Thursday, September 29, 2016

On MR James for the Lancet

The new issue of the Lancet Psychiatry - vol. 3, no. 10 (October 2016) - is out today, and includes my article on the mind of ghost story writer MR James, who died 80 years ago this year. To read more than the first paragraph you need to pay money.

Also in the issue is Laura Thomas's typically erudite look at Star Trek (2009) and the mindset of leadership.

Here's a helpful link to all my articles for the Lancet.

Wednesday, September 28, 2016

Gravity Fields and the Cosmic Shed

I had an amazing time last week at the Gravity Fields science festival in Grantham and Stamford, where m'colleague Dr Marek Kukula and I were talking about The Scientific Secrets of Doctor Who.

In between our talks, we got to float about in the gravity box, and also took part in a special episode of the Cosmic Shed podcast (our bit starts about eight minutes in). Other guests include Simon Singh, Dallas Campbell, Mara Menzies, Marcus du Sautoy and Tom Adams - it's quite a thrill to be included in such distinguished company. Thanks to Andrew Glester for having us.
I was also utterly blown away by the exhibition of Kelly Barfoot's amazing solargraphs, and generally by everyone's excitement and enthusiasm. Also, Stamford is very pretty, and it's the first time I've performed in a Georgian ballroom.

Sunday, September 18, 2016

We Are Cult

Exciting new website We Are Cult interiewed me, Steve O'Brien and Ben Morris about our exciting new book of Doctor Who infographics, Whographica.

Whographica is out this week. But I'll be talking about my last book, The Scientific Secrets of Doctor Who, with co-author Marek Kukula at the Gravity Fields festival this Thurday (in Grantham) and Friday (in Stamford).

To promote the festival, I was a guest on the 6 September edition of Chris Berrow's show on BBC Radio Lincolnshire - which you can still listen to on iPlayer for another 18 days. My bit begins at is 02:06:45, just after the 2pm news.

Sunday, September 04, 2016

Front Row on HG Wells

On Monday, I was a guest on Radio 4's Front Row, where learned academic Fern Riddell and I discussed the legacy of HG Wells, who was born 150 years ago on 21 September.

In the studio, we also got to meet Debbie Horsfield, writer and producer of Poldark, which is back on tonight as a special birthday treat for the Dr.

Sorry for the lack of updates. We're just back from a nice family holiday on the Isle of Wight, and I'm about to be lost in a blizzard of deadlines.

Friday, August 05, 2016

Doctor Who on Location

Out now is a new Doctor Who Magazine Special Edition all about the times the TV show has been out on location.

Among the many treats, I've spoken to designer Chris Thompson about filming at Grim's Dyke house in Harrow for The Evil of the Daleks (1967); to location managers Nicky James and Iwan Roberts about tracking down all of time and space for the new series - ideally within 45 minutes of Cardiff; and to former producer Marcus Wilson about the influence of The Empire Strikes Back on Asylum of the Daleks (2012).

Thanks to the help of Nick Setchfield at SFX and Kevin Harley from Total Film, I also recall details of our own trip to Doctor Who on location, when we visited freezing cold Neath Abbey on 10 December 2010 to cover the making of The Rebel Flesh.

Thursday, July 28, 2016

Sontarans and other covers

Here's the cover to Whographica, the book of Doctor Who infographics I've written with Steve O'Brien and Ben Morris. The cover is by designer Jim Smith, and the book is out on 22 September.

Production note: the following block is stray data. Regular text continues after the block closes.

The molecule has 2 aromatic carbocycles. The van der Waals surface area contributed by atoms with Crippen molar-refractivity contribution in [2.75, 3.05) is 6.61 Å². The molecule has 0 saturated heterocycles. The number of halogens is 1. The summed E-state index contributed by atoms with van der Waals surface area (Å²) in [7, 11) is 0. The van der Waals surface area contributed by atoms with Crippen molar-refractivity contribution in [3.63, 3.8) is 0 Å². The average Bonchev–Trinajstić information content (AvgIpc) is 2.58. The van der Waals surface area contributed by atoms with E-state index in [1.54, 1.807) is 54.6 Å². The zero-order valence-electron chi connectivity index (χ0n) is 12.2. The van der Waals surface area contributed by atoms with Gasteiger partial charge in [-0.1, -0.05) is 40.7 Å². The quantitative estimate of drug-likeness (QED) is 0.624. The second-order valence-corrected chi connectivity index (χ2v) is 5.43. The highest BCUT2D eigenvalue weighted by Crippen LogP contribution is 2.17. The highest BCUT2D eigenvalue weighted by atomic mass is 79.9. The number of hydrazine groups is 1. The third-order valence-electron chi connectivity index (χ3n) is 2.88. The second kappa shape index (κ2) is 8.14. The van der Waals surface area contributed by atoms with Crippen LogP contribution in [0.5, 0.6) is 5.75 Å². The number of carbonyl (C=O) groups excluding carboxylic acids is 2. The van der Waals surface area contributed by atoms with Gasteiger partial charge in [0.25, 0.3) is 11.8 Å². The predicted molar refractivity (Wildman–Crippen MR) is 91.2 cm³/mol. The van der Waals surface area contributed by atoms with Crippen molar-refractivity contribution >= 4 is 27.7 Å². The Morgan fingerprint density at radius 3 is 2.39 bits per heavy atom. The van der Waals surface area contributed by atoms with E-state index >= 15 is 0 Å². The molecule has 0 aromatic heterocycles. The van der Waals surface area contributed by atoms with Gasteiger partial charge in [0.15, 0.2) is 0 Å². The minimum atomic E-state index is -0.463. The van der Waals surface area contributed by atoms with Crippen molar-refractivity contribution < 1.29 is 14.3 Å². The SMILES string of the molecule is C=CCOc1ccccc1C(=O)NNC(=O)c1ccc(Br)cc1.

And here's the cover for Doctor Who and the Sontarans - in which the Doctor meets the potato-headed monsters for the very first time. It's out in December.


Out now is Doctor Who Magazine issue #502, featuring my interview with artist Mike Collins, talking about his overlapping work on Doctor Who comics and storyboards for the TV show.

Tuesday, July 26, 2016

Economics of the Daleks

In the 1964 Doctor Who episode World's End, the TARDIS materialises on the banks of the Thames – but something is very wrong. A sign warns that, under emergency regulations, it is forbidden to dump bodies into the river.

The Doctor's companions also point out what to them is the odd sight of Battersea Power Station without two of its chimneys (as, er, it is today). All the bustle and business of London, that great centre of trade, has been silenced.

As the Doctor and his friend Ian explore, they discover a clue to what's happening in a desk in a warehouse:
DOCTOR: Ah, here, look. At least we know the century, dear boy. Look. 

IAN: 2164. 
Now, this calendar is a simple method of telling the audience that we're some 200 years in the future. But I think it also suggests something about the mechanics of the world we've arrived in, as I'll explain in a moment.

Soon the Doctor and his friends discover that Earth has been conquered by Daleks - this is the first episode of a story better known as The Dalek Invasion of Earth. In the next episode we learn from a man called Craddock how this conquest came about, his speech full of vivid, horrific detail too expensive to realise onscreen:
CRADDOCK: Meteorites came first. The Earth was bombarded with them about 10 years ago. A cosmic storm, the scientists called it. The meteorites stopped, everything settled down - and then people began to die of this new kind of plague ... The Daleks were up in the sky just waiting for Earth to get weaker. Whole continents of people were wiped out. Asia, Africa, South America. They used to say the Earth had a smell of death about it. 
Another man, David Campbell, continues the story:
DAVID: The plague had split the world into tiny little communities, too far apart to combine and fight, and too small individually to stand any chance against invasion ... About six months after the meteorite fall, that's when the saucers landed. Cities were razed to the ground, others were simply occupied. Anyone who resisted was destroyed. Some people were captured and were turned into Robomen, the slaves of the Daleks. They caught other human beings and many of them were shipped to the vast mining areas. No one escapes. The Robomen see to that.